Protective Orders

Adomestic violence protective order, commonly referred to as a 50(b), is a legal protective order that protects people from others that they have previously had a domestic relationship with, or share a common child. These hearings are heard in district court and, compared to most legal proceedings, are heard fairly quickly after they are filed. Generally speaking, an applicant may appear before a judge on the day they file the complaint and ask for ex parte relief. Ex parte relief is only temporary and is not a full evidentiary hearing and the opposing party is typically not present in court. These Orders aim to protect the applicant from the threat of a serious and/or immediate threat to the applicant’s well-being, or to the well-being of the applicant’s children and other family members.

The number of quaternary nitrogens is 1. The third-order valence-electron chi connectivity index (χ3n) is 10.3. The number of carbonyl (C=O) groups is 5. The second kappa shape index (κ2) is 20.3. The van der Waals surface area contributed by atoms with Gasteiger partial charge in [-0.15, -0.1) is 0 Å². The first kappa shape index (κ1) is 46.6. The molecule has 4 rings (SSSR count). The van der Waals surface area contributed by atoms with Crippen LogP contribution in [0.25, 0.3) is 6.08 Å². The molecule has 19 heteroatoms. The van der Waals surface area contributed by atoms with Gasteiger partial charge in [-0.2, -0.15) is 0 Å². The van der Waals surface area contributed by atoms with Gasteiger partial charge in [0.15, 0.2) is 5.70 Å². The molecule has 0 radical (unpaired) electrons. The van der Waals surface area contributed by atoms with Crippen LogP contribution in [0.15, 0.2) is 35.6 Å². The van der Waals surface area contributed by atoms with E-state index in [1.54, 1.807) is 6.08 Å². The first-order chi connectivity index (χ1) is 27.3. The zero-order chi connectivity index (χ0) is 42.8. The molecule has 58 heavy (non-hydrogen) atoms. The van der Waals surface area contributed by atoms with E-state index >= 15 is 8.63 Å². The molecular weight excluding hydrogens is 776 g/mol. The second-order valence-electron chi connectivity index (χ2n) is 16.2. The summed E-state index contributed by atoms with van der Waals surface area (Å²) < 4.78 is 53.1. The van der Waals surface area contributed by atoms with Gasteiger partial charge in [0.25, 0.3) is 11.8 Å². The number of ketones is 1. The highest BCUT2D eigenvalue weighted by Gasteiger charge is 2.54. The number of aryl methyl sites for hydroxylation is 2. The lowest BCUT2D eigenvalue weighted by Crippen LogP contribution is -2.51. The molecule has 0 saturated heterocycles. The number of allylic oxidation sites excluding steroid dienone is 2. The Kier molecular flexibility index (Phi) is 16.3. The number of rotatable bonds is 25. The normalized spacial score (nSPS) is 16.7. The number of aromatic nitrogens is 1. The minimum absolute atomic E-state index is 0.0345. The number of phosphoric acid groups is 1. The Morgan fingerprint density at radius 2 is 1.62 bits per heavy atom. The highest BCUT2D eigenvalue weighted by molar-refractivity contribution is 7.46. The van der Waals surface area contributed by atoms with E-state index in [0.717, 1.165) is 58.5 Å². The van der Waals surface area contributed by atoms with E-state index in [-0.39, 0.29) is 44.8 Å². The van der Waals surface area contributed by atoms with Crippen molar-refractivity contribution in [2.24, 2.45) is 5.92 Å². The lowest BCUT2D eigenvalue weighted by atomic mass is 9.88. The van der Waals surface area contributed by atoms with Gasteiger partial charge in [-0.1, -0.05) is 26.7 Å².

AJudge, or sometimes a magistrate, can Order the Defendant to act in a certain manner when a protective order is issued.  Examples of what a judge may order includes, but is not limited to:

  1. Issue an Order prohibiting the Defendant from having contact (direct or indirect) with the applicant, or the applicant’s family,
  2. Order the Defendant to vacate a domicile shared by the parties,
  3. Temporarily grant custody of minor children to the applicant,
  4. Order the Defendant to surrender any firearms in the Defendant’s control or prohibit the Defendant from purchasing a firearm for a period of time,
  5. Order the Defendant not to be present at the applicant’s place of business, religious organization, or any educational facility.

If you need assistance in prosecuting or defending a domestic violence protective order, please reach out to one of our experienced family law attorneys for an evaluation of the ways we can assist at 336-379-0539. Our law firm is located at 436 Spring Garden St, Greensboro, NC 27401. Contact Garrett, Walker, Aycoth & Olson for all of your legal needs. We’re Here to Help!